Super Mario Sunshine has a lot in common with 1996's Super Mario 64 (for the N64), an incredible game that set the standard for every 3D platformer that's been made since. Just like in Super Mario 64, each level is broken up into multiple sequential objectives. Each one of the levels contains eight episodes, and completing an episode always results in obtaining a shine. The game opens with Mario and his entourage escaping the daily grind of the Mushroom Kingdom by flying to a tropical vacation in the Isle Delfino. But Mario's vacation dreams are cut short immediately after landing at the island's airstrip. A Mario-like maniac has mucked up the entire island, so Mario must do his best to clean up the mesh! Armed with a hi-tech water cannon called FLUDD (Flash Liquidizer Ultra Dousing Device), Mario sets out to clean the island, clear his name, and solve the mystery. The level goals are often pretty straightforward, as you can solve practically any problem you come across by simply shooting it with water.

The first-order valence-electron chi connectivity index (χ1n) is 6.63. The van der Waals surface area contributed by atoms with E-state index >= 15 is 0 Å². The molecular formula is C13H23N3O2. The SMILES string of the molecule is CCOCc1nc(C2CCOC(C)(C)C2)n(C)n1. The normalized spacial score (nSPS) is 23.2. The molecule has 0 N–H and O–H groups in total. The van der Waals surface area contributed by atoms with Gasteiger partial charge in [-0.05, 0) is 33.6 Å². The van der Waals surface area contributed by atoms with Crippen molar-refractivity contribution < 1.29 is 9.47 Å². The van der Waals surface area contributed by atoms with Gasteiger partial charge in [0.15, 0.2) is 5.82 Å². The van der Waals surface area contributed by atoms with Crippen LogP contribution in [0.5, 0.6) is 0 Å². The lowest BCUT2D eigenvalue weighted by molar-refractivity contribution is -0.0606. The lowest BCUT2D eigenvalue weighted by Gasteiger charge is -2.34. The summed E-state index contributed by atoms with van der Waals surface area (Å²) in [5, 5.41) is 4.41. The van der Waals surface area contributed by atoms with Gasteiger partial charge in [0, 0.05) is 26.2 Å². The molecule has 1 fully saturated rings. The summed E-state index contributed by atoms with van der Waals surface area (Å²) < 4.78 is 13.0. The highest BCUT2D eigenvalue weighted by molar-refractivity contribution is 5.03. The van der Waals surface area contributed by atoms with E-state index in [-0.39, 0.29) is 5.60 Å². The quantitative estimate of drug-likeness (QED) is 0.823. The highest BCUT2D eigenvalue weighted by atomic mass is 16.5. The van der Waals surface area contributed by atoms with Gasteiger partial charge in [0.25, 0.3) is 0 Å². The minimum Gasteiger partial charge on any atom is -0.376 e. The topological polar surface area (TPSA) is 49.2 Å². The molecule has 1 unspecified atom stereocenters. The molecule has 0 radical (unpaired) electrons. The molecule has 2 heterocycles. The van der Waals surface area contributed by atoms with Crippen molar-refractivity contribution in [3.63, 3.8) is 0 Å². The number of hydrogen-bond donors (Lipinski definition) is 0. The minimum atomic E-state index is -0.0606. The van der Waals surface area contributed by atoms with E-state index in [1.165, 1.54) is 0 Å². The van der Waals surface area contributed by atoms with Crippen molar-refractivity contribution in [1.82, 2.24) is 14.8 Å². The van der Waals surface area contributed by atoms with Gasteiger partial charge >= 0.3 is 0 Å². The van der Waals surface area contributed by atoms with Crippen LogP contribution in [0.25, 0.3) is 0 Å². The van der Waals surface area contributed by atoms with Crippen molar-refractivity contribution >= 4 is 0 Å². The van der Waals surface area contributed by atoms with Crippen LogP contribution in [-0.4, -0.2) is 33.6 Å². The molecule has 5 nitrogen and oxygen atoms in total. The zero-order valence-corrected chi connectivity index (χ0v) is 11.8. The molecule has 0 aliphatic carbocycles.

Controlling Mario is a snap. Most of his Super Mario 64 moves have been retained here, including the extremely useful turnaround and triple jumps.
The graphics of Super Mario Sunshine are very polished. The game's levels are really large, and the graphics are rendered with an impressive draw distance. Although when you get close to some of the textures, they start to look really low-res and blocky, the graphics are truly pretty good actually. It usually runs at a solid and smooth frame rate, and the characters are colorful and well modeled and animated.
Sound is great too, and most of the game's music is good being an updated version of the classic Mario theme that plays during the levels. There are several SFX during gameplay too.